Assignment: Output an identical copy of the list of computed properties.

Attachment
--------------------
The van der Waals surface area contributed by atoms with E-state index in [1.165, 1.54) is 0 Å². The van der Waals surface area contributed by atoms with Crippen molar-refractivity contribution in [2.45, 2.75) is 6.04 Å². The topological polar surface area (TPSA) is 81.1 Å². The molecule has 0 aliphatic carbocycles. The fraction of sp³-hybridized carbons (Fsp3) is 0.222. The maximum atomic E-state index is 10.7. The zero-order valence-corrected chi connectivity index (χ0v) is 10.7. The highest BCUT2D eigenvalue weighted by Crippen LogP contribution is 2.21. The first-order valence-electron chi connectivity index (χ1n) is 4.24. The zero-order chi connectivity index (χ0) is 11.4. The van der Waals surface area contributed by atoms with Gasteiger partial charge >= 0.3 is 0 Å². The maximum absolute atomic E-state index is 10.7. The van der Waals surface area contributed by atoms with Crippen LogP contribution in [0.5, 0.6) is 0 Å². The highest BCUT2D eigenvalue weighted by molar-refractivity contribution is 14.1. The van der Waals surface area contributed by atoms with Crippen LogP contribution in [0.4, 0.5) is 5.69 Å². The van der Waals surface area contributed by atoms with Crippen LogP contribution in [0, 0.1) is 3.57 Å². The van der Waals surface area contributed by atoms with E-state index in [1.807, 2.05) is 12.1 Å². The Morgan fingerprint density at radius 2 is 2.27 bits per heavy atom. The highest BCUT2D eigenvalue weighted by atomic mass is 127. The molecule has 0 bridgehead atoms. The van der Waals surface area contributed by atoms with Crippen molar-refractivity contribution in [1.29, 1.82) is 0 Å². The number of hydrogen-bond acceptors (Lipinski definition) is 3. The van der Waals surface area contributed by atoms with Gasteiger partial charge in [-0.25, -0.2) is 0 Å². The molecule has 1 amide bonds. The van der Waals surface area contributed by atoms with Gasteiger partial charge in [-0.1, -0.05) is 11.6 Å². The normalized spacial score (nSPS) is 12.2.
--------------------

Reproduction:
The van der Waals surface area contributed by atoms with E-state index in [1.165, 1.54) is 0 Å². The van der Waals surface area contributed by atoms with Crippen molar-refractivity contribution in [2.45, 2.75) is 6.04 Å². The topological polar surface area (TPSA) is 81.1 Å². The molecule has 0 aliphatic carbocycles. The fraction of sp³-hybridized carbons (Fsp3) is 0.222. The maximum atomic E-state index is 10.7. The zero-order valence-corrected chi connectivity index (χ0v) is 10.7. The highest BCUT2D eigenvalue weighted by Crippen LogP contribution is 2.21. The first-order valence-electron chi connectivity index (χ1n) is 4.24. The zero-order chi connectivity index (χ0) is 11.4. The van der Waals surface area contributed by atoms with Gasteiger partial charge >= 0.3 is 0 Å². The maximum absolute atomic E-state index is 10.7. The van der Waals surface area contributed by atoms with Crippen LogP contribution in [0.5, 0.6) is 0 Å². The highest BCUT2D eigenvalue weighted by molar-refractivity contribution is 14.1. The van der Waals surface area contributed by atoms with Crippen LogP contribution in [0.4, 0.5) is 5.69 Å². The van der Waals surface area contributed by atoms with Crippen LogP contribution in [0, 0.1) is 3.57 Å². The van der Waals surface area contributed by atoms with E-state index in [1.807, 2.05) is 12.1 Å². The Morgan fingerprint density at radius 2 is 2.27 bits per heavy atom. The highest BCUT2D eigenvalue weighted by atomic mass is 127. The molecule has 0 bridgehead atoms. The van der Waals surface area contributed by atoms with Crippen molar-refractivity contribution in [1.29, 1.82) is 0 Å². The number of hydrogen-bond acceptors (Lipinski definition) is 3. The van der Waals surface area contributed by atoms with Gasteiger partial charge in [-0.25, -0.2) is 0 Å². The molecule has 1 amide bonds. The van der Waals surface area contributed by atoms with Gasteiger partial charge in [-0.1, -0.05) is 11.6 Å². The normalized spacial score (nSPS) is 12.2.